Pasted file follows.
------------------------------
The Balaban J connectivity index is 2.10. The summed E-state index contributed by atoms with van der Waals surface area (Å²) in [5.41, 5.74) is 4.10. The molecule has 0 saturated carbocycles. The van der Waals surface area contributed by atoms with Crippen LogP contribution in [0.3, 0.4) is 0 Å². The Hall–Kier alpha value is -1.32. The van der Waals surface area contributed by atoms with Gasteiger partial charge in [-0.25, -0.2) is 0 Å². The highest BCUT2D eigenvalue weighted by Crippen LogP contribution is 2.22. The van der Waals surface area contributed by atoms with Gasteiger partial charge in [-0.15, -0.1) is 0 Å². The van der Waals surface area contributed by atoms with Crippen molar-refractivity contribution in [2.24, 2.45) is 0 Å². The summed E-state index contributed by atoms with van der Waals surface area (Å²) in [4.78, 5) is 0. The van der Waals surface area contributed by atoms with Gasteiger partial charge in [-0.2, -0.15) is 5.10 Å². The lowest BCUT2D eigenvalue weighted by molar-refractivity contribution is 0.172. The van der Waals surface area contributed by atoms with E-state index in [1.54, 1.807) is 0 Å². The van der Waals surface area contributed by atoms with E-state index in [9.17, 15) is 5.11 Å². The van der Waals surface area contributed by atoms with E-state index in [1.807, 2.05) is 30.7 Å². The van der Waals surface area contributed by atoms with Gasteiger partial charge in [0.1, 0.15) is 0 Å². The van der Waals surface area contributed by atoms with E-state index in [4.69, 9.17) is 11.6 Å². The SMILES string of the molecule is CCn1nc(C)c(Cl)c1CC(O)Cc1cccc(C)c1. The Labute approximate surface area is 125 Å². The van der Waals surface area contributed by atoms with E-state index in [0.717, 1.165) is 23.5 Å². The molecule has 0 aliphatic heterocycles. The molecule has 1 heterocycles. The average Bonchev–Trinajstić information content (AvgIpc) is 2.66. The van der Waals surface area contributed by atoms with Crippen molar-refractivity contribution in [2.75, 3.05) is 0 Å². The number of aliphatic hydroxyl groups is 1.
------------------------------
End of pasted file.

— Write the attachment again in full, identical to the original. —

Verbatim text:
The Balaban J connectivity index is 2.10. The summed E-state index contributed by atoms with van der Waals surface area (Å²) in [5.41, 5.74) is 4.10. The molecule has 0 saturated carbocycles. The van der Waals surface area contributed by atoms with Crippen LogP contribution in [0.3, 0.4) is 0 Å². The Hall–Kier alpha value is -1.32. The van der Waals surface area contributed by atoms with Gasteiger partial charge in [-0.25, -0.2) is 0 Å². The highest BCUT2D eigenvalue weighted by Crippen LogP contribution is 2.22. The van der Waals surface area contributed by atoms with Gasteiger partial charge in [-0.15, -0.1) is 0 Å². The van der Waals surface area contributed by atoms with Crippen molar-refractivity contribution in [2.24, 2.45) is 0 Å². The summed E-state index contributed by atoms with van der Waals surface area (Å²) in [4.78, 5) is 0. The van der Waals surface area contributed by atoms with Gasteiger partial charge in [-0.2, -0.15) is 5.10 Å². The lowest BCUT2D eigenvalue weighted by molar-refractivity contribution is 0.172. The van der Waals surface area contributed by atoms with E-state index in [1.54, 1.807) is 0 Å². The van der Waals surface area contributed by atoms with E-state index in [9.17, 15) is 5.11 Å². The van der Waals surface area contributed by atoms with E-state index in [1.807, 2.05) is 30.7 Å². The van der Waals surface area contributed by atoms with Gasteiger partial charge in [0.1, 0.15) is 0 Å². The van der Waals surface area contributed by atoms with E-state index in [4.69, 9.17) is 11.6 Å². The SMILES string of the molecule is CCn1nc(C)c(Cl)c1CC(O)Cc1cccc(C)c1. The Labute approximate surface area is 125 Å². The van der Waals surface area contributed by atoms with E-state index in [0.717, 1.165) is 23.5 Å². The molecule has 0 aliphatic heterocycles. The molecule has 1 heterocycles. The average Bonchev–Trinajstić information content (AvgIpc) is 2.66. The van der Waals surface area contributed by atoms with Crippen molar-refractivity contribution in [2.75, 3.05) is 0 Å². The number of aliphatic hydroxyl groups is 1.